This is a sport I know well, having lived with a former Paralympic Swimmer, represented Paralympic swimmers and followed the sport for a number of years at a local, national and international level.   From these experiences, I knew there was anecdotal evidence of problems with the system.  There have also been widely reported examples where problems have been highlighted.  Mallory Weggemann, for example was reclassified from an S7 to an S8 after having broken many world records, only to win gold in her new class competing alongside those with less severe impairments than previously.

In swimming, you would generally expect times to improve over time, as in any other sporting competition.  There is of course the odd exceptional athlete who will come along and raise the bar.  There are also potential other reasons for changes in times such as changes in an athletes impairment or coaching.  In order to see how results have developed over time I downloaded the IPC World Rankings from 2011 to 2015 and analysed the data.  Looking at patterns in the results and comparing the year on year performance of athletes allowed an understanding of what you might expect to see in an event.

The results of my analysis concerned me.  After a first sweep of the data, I decided to concentrate on events for male athletes in classes 1-5.  I focused on the top 3 times in the world in each year.  I will publish the results of a similar exercise with the female events in due course.  The headline results were as follows:

Events examined: 41

Events following an expected pattern: 23 

‘flagged’ due to questionable times: 18

I was concerned at the number of events in my analysis that were flagged. Examples of events that were flagged included where the first placed athlete had beaten the second placed athlete with a significant time gap (more than 30 seconds in some instances) or where the performance of an athlete had changed significantly in a 12 month period (in one instance an athlete who had been competing internationally knocked 30 seconds off his time, which is unusual to say the least.)  Though I have not published the full findings here, I am happy to share my results in full if you wish to see them.

These results suggest significant issues with the classification of athletes with higher levels of impairment in swimming.  More must be done to ensure that the systems in place are fit for purpose and maintain the integrity of the competition.  As the IPC say themselves, it should not simply be the least impaired athlete who wins.  We owe it to Paralympic sport to see that those who make their way onto a podium are there due to ability, not a flawed system.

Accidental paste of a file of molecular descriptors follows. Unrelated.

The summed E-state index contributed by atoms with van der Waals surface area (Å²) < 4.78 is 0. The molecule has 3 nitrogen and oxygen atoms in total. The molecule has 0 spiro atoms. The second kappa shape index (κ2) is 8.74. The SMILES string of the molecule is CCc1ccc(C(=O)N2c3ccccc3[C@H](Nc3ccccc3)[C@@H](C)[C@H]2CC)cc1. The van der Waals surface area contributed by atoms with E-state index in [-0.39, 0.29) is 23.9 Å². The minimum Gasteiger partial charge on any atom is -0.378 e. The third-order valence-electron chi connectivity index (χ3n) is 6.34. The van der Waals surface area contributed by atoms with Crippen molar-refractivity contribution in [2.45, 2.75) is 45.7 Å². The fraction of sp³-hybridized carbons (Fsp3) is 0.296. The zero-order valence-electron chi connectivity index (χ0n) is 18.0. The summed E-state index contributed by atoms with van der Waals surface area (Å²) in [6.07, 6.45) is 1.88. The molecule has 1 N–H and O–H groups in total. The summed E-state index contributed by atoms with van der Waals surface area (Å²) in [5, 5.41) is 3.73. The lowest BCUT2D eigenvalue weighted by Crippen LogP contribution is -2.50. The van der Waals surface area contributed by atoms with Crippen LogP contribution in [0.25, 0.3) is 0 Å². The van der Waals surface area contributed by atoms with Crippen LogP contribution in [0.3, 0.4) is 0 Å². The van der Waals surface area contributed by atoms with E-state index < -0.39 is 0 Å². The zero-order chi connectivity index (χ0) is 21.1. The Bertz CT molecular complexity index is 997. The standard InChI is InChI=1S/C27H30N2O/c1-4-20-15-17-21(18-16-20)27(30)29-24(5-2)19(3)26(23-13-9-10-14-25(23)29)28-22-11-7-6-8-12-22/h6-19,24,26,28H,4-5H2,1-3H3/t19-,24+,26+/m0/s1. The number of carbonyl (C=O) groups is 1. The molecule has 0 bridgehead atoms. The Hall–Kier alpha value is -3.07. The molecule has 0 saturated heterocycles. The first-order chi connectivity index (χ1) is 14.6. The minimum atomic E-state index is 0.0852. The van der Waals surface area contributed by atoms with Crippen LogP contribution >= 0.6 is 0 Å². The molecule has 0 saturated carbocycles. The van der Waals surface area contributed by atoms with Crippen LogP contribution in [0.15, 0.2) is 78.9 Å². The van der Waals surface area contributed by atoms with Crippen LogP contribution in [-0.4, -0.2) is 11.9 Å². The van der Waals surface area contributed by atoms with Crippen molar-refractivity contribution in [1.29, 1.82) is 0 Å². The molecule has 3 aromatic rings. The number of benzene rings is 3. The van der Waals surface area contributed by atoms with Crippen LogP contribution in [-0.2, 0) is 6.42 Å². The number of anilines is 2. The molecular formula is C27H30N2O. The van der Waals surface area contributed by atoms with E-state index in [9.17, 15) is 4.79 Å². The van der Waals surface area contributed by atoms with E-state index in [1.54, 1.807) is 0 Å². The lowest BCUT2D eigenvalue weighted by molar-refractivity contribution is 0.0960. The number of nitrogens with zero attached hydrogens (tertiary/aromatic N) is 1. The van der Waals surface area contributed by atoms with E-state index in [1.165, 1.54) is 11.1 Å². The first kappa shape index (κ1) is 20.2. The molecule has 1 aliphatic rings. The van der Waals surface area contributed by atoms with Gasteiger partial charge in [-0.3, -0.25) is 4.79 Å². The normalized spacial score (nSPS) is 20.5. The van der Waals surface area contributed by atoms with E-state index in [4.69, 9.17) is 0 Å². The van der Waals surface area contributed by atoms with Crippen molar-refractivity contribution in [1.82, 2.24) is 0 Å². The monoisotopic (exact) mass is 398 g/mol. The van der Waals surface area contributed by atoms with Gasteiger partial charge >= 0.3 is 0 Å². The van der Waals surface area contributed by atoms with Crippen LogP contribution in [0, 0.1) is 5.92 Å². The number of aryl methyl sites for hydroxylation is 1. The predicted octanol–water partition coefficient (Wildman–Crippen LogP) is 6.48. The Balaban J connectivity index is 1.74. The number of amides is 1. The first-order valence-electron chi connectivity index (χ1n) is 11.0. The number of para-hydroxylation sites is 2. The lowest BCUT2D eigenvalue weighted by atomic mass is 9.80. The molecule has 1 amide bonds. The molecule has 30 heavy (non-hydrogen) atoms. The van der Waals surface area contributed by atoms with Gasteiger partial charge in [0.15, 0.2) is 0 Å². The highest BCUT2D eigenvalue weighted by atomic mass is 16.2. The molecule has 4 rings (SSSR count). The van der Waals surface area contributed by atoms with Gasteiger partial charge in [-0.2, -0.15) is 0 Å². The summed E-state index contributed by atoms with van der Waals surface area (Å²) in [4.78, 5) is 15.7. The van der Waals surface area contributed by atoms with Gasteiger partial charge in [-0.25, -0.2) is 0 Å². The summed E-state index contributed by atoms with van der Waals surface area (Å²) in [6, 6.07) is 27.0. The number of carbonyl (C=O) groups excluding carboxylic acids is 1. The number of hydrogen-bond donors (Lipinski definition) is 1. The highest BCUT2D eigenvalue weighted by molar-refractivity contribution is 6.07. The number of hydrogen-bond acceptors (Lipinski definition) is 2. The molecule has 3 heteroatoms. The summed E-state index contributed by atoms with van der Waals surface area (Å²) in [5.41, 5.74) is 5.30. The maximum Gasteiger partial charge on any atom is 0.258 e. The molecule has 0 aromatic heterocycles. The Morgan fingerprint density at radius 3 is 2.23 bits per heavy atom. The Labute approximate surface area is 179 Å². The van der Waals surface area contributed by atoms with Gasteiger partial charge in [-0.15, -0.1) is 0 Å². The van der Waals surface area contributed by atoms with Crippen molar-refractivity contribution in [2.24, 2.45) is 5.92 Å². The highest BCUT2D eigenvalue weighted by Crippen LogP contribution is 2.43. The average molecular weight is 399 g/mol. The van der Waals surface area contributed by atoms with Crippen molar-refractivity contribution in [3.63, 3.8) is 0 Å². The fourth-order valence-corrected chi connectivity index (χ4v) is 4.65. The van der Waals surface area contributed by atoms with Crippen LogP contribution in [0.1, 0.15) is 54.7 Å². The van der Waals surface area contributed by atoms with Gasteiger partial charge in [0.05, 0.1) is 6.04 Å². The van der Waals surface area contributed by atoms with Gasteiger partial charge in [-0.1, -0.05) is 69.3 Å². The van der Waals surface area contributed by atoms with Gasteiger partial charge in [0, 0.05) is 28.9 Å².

Growing Up and pushing the potential

I have been reflecting a lot on my childhood of late and growing up.  I think there are a few reasons for this.  Firstly the feelings of broodiness I have referred previously seem to be constantly there.  A lovely family visit also prompted a bit of a deep and meaningful chat between Fran, myself and my parents.  In this chat both Fran’s mum and my parents reflected really honestly on their experiences of bringing us up.  Both Fran and I were really lucky I think in that we were encouraged to push ourselves and what we could be.

At this point, I feel its only appropriate to acknowledge the giant of a man who made it possible for me to be who I am today, Dr Bob Pugh.  My mum had a really difficult pregnancy with me and I was very premature.  It was touch and go whether I would even live and the dedicated care of Dr Pugh and his team made this possible.  I don’t know if he will ever read this but I am always grateful to the life he gave me the chance to live.

It’s really hard to explain what having a chance like that does for you.  Growing up, there were some really tough times but knowing that just by being here in the first place you’ve fought one of the hardest battles you ever could gives you a real sense of belief and determination.  I’ve also been driven by the numerous people who have helped me to be the person I am – from Dr Pugh to the brilliant teachers I had at school and my friends as well as inspirational people I’ve worked with.

Family is everything though, and its to mum, dad, Rachel and Fran who I owe so so so much.  The love, dedication and judicious telling off I’ve been given has been worth its weight in gold.  The enduring support I get pushes me on and gives me my drive and determination to (hopefully!) make a difference in what I do.  Since starting the blog I’ve been contacted by a few parents who are bringing up people like me and my message to you is a simple one: keep going!  Keep challenging yourself and those around you to push the boundaries in a positive way and to fulfil and then exceed your potential.  I have also just asked my parents to do a guest blog from their own perspective, which hopefully will be coming soon.

If you are reading this and growing up with your own you I say this: You only get one chance at this life and its no dress rehearsal so make the most of it 🙂

If you don’t believe me, believe Fran, who wrote a blog on a similar theme herself (well, she wrote mine before I did, so would probably tell you I’m copying her!!) We both can’t be wrong 😉

When a social worker comes calling..